Stefanos Tsitsipas in coaching controversy at BNP Paribas Open
As one of the most respected names on the ATP circuit at the moment, Stefanos Tsitsipas has many followers. He is a highly-regarded tennis pro, and looks set to enjoy a trophy-laden career as he becomes Greece’s finest sporting export alongisde Giannis Antetokounmpo. However, the Greek is known for his tempestuous nature and his fiery temperament – attributes which have landed him in hot water on more than a few occasions.
The latest controversy for the tennis star came at the BNP Paribas Open in a match against Fabio Fognini. There was much controversy around the match as Tsitsipas was accused by his opponent of being given in-match coaching. As a major no-no in professional tennis, this has become a major talking point. Many top players have been seen getting coaching in the past, despite the rules against such help, and it has become a major problem for some players.
While some do not seem to mind the coaching aspect, others take it very seriously. Clearly, Fognini is one in the latter camp as his explosive accusation came amid the fallout of a pulsating match-up between two excellent tennis players.
The World No. 3 was accused of being coached through the game by his team. Fognini, a proven talent in his own right, was infuriated by the potential coaching display. This is the second controversy in recent times for Tsitsipas, who was embroiled in a row with British great Andy Murray over a toilet break incident at the US Open.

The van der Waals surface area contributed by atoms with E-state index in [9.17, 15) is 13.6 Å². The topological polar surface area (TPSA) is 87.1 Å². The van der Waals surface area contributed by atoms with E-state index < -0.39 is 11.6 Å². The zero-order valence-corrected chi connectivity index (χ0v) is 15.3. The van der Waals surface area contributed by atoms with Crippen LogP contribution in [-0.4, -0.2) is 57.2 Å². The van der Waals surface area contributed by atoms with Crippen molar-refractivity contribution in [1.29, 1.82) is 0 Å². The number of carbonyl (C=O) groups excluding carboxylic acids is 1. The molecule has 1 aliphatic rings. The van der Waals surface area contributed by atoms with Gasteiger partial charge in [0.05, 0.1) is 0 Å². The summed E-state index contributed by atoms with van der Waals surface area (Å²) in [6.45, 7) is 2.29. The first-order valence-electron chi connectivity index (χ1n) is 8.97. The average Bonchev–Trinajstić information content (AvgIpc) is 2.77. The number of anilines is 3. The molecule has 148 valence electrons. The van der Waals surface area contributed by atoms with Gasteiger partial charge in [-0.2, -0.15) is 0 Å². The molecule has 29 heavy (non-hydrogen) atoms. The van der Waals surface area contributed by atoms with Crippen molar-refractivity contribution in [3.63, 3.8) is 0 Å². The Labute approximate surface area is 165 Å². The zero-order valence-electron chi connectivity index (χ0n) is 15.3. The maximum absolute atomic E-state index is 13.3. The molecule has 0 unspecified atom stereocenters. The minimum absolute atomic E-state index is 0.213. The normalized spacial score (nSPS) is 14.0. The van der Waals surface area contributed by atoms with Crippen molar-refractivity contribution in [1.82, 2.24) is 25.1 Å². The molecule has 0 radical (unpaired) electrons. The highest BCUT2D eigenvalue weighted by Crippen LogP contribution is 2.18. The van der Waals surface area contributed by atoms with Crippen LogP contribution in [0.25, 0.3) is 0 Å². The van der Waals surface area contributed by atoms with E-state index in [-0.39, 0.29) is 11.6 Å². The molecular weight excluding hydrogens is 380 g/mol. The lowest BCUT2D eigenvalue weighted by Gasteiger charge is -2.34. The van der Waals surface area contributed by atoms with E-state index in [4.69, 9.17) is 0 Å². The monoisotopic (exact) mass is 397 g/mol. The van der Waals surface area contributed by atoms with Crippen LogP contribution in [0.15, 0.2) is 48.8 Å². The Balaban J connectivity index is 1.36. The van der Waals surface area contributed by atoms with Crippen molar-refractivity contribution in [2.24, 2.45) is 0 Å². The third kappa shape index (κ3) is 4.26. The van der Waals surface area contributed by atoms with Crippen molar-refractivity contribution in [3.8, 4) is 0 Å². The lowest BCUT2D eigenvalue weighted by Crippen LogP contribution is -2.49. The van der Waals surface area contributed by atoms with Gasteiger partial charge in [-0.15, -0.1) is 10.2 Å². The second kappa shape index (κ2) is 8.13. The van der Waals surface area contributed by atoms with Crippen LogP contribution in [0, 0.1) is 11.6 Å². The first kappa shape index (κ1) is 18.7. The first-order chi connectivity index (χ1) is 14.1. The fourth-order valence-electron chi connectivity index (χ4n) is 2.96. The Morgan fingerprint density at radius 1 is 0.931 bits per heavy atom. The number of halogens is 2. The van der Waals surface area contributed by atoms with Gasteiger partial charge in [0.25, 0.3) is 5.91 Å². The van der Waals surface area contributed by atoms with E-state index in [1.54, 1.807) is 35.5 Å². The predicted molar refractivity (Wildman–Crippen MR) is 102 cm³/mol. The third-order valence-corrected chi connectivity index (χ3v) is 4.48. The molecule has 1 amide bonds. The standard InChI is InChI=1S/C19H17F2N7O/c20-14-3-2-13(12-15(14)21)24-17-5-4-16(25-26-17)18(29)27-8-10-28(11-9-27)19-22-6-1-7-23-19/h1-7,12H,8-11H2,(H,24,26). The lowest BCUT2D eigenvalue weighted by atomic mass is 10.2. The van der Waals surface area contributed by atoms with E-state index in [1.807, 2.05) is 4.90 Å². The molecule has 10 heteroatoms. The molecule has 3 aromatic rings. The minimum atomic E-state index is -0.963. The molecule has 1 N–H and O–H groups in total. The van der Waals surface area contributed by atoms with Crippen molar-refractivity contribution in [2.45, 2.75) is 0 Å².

Indeed, this is not the first time he has ben accused of going for a coaching session mid-match. After taking his bag with him for a toilet break in a match again Alexander Zverev, the German accused Tsitsipas of receiving texts from coaching staff while he was away. His father and coach, Apostolos, was seen on his phone while Tsitsipas was away at the toilet.
What caused the controversy with Fabio Fognini?
During the match-up with Fognini, the Italian was heard complaining that he was “playing two against one” to the umpire during the match-up. However, the umpire disagreed, suggesting that Tsitsipas’s father was merely encouraging the player to come through a top spell in the match.
Fognini also had words with Tsitsipas at the end of the match, with the 23-year-old quick to note to him during the handshakes that he was not talking to his father. However, Fognini was having none of it, telling Tsitsipas that “you know better than me” before walking away cleasrly unhappy.
It was a hugely impressive comeback for the Greek, which will definitely play a role as to why Fognini is so frustrated. Having seen the game slip from his grasp, the injustice of having a potential coaching aid at the side of the match is something that would irritate all but the most placid of coaches.
For that reason, then, expect this to become a common talking point as the Tsitsipas family continue to interact with one another during matches.